Deafness, cholesteatoma

Cleft palate, high-arched hard palate, bifid uvula

Zygodactylous triradius between the 2nd and 3rd rightoes

Patient 3

De novo 20p12.3 deletion

Failure to thrive, motor deficits with a head lag and wobble, delayed/poor reflexes, central hypotonia and feeding difficulties

Flat facial profile, prominent forehead, downslanting palpebral fissures, depressed nasal bridge, small, upturned nose with anteverted nares, pinpoint hemangioma on the tip of the nose, long philtrum, micrognathia, transverse crease across the chin

Decreased muscle mass, subtle hyperextensibility of hands and feet, recurrent hip dislocations and developmental dysplasia of the hips

U-shaped cleft palate

Williams et al. [7]

Paternal 20p12.3 deletion

Failure to thrive, microcephaly, psychomotor delay, microretrognathia, widened palpebral fissures, long philtrum, digital hypoplasia of second and third toes, self-stimulatory behaviors, mild dextroscoliosis, central incisors, bifid uvula, cleft palate

Words in italics represents features in common with our patient

In the present case, FISH analysis allowed us to identify 20 chromosome derivative as a de novo 20p12.3 deletion. This variant was the most predominant one, reported previously in three other patients [8, 9]. However, inherited forms were also described, often maternal [8, 9], and scarcely paternal [10]. Based to the NCBI map viewer (http://www.ncbi.nlm.nih.gov/projects/mapview/), 11 annotated genes within 20p12.3 region were found, notably BMP2 gene. This gene is well known to play a critical role in bone formation, as well as being implicated in a wide range of functions in morphogenesis, including palate morphogenesis. Moreover, the widespread expression of BMP2 in cells of skeletal, neurological, cardiac, and other tissues supports the pleiotropic effects of BMP2 haploinsufficiency. This gene is also expressed in post natal odontoblast and ameloblast during tooth differentiation. Interestingly, its deletion in early odontoblast results in a permanent tooth phenotype [11]; this may explain dental abnormalities in our patient, but further cases with similar microdeletion and mutational analysis of BMP2 are required to delineate this genotype–phenotype correlation.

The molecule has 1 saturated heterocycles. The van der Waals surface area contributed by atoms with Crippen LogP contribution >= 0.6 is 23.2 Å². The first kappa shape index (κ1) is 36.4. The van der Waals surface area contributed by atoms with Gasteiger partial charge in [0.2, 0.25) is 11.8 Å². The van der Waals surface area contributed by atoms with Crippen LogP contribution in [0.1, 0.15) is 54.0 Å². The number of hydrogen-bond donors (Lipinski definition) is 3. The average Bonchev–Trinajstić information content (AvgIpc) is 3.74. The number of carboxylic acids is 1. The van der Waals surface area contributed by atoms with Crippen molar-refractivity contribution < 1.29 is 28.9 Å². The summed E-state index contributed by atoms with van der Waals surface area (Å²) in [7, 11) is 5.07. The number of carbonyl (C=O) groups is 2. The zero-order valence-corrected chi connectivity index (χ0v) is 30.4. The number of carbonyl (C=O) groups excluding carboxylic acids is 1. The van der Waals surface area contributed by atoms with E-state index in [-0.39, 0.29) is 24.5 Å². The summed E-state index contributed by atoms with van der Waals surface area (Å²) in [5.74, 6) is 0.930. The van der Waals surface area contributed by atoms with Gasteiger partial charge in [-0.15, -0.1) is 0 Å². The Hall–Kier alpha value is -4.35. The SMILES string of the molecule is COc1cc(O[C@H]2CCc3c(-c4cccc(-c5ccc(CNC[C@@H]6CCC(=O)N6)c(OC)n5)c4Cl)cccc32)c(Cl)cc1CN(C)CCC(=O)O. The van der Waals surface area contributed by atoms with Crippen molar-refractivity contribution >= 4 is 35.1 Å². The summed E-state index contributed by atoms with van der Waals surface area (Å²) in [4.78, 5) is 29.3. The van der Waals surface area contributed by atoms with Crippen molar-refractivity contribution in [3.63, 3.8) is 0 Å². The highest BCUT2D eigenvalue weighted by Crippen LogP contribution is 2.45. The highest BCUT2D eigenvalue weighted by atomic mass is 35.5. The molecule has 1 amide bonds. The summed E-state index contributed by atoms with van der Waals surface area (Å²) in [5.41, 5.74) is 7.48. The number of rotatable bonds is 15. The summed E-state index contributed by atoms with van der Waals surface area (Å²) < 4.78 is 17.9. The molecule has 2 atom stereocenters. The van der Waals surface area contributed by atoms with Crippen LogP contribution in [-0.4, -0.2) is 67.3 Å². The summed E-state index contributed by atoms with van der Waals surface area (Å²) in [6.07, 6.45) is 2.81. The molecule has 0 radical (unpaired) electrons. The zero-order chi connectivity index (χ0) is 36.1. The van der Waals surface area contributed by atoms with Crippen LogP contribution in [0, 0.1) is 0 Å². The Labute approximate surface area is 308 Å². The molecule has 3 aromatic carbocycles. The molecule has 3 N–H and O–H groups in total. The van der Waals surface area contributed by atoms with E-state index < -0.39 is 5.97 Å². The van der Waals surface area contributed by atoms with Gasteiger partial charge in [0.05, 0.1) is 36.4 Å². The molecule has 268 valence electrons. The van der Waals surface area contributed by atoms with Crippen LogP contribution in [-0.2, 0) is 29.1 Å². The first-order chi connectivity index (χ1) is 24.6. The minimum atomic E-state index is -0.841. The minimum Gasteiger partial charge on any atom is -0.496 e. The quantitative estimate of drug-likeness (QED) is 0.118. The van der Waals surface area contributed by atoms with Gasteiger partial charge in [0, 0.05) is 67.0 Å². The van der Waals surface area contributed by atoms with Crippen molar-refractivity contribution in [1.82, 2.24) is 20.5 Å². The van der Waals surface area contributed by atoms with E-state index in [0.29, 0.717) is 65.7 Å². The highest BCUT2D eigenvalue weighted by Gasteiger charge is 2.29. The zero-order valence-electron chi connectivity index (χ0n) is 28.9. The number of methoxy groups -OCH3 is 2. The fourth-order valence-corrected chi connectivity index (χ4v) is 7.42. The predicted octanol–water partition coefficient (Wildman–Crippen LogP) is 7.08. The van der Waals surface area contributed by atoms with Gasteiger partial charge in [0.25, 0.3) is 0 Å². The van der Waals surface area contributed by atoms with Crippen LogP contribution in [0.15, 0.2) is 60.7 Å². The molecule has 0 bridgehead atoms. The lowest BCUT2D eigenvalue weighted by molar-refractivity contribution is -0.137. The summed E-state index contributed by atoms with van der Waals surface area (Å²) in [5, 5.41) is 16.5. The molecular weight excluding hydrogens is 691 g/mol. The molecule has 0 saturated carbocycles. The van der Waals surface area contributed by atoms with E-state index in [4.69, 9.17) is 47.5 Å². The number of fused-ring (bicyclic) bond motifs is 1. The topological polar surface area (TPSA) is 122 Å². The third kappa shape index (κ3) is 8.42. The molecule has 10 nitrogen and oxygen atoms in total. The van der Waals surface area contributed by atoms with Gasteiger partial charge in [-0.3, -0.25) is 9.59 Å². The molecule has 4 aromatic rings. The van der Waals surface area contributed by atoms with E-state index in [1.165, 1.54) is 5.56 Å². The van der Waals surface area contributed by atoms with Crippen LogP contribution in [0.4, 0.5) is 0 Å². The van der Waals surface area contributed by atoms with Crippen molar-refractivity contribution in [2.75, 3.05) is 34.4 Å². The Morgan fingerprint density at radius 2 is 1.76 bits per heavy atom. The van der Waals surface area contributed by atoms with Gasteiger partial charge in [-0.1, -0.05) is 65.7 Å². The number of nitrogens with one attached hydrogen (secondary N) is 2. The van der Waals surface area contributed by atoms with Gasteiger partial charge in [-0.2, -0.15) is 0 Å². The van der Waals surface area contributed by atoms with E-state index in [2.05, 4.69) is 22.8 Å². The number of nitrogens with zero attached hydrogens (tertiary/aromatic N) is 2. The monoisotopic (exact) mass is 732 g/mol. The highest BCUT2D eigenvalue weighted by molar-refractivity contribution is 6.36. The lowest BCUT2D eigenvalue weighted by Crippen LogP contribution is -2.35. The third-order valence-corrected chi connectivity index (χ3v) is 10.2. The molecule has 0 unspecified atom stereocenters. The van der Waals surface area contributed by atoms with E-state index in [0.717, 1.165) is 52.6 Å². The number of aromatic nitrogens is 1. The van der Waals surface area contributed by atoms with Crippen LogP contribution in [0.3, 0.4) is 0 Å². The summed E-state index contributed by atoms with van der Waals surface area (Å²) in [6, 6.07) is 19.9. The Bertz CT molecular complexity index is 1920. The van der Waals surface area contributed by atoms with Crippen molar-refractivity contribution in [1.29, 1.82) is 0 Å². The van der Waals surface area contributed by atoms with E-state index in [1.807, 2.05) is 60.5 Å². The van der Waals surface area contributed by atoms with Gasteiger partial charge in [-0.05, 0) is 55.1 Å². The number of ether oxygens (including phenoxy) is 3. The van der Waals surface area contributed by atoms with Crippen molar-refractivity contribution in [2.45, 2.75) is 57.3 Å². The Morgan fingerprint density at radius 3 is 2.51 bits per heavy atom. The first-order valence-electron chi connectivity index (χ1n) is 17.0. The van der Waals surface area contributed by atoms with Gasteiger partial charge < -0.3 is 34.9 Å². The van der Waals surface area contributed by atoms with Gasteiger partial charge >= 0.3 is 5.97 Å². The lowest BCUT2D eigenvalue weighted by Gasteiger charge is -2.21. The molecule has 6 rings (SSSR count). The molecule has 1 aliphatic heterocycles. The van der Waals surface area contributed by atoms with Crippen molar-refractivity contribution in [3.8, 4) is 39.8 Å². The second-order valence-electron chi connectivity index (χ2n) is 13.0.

Conclusion

We describe here a Moroccan patient with psychomotor delay and facial dysmorphism, in which a de novo 20p12.3 deletion was identified, and we highlight the interest of FISH in the diagnostic confirmation of chromosomal rearrangement. In practice, 20p12.3 deletion can be considered as an etiological diagnosis of syndromic cleft palate.

Consent

Written informed consent was obtained from the patient’s parents for publication without image of this case report.

Notes

Abbreviations

OFC: 

orofacial cleft

CL: 

cleft lip

CP: 

cleft palate

FISH: 

fluorescent in situ hybridization

Declarations

Authors’ contributions

SA carried out the cytogenetic study and drafted the manuscript. AN participated in the design of the study and in the draft of the manuscript. AS participated in the cytogenetic study and revised the manuscript. MZ provided clinical data. JL helped in analysis. TL carried out the molecular cytogenetic study and revising the work critically for important intellectual content. SA participated in the draft of the manuscript. AS participated in the design of the study and in the draft of the manuscript. All authors read and approved the final manuscript.

Acknowledgements

The authors would like to gratefully acknowledge the patient and his parents for their collaboration.

Competing interests

The authors declare that they have no competing interests.

Open AccessThis article is distributed under the terms of the Creative Commons Attribution 4.0 International License (http://creativecommons.org/licenses/by/4.0/), which permits unrestricted use, distribution, and reproduction in any medium, provided you give appropriate credit to the original author(s) and the source, provide a link to the Creative Commons license, and indicate if changes were made. The Creative Commons Public Domain Dedication waiver (http://creativecommons.org/publicdomain/zero/1.0/) applies to the data made available in this article, unless otherwise stated.

Authors’ Affiliations

(1)
Centre de Génomique Humaine, Faculté de Médecine et de Pharmacie, Université Mohammed V
(2)
Département de Génétique Médicale, Institut National d’Hygiène
(3)
Faculté des Sciences, Université Mohammed V
(4)
Institut de Génétique Humaine, Hôpital Universitaire de Jena

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Copyright

© Amasdl et al. 2016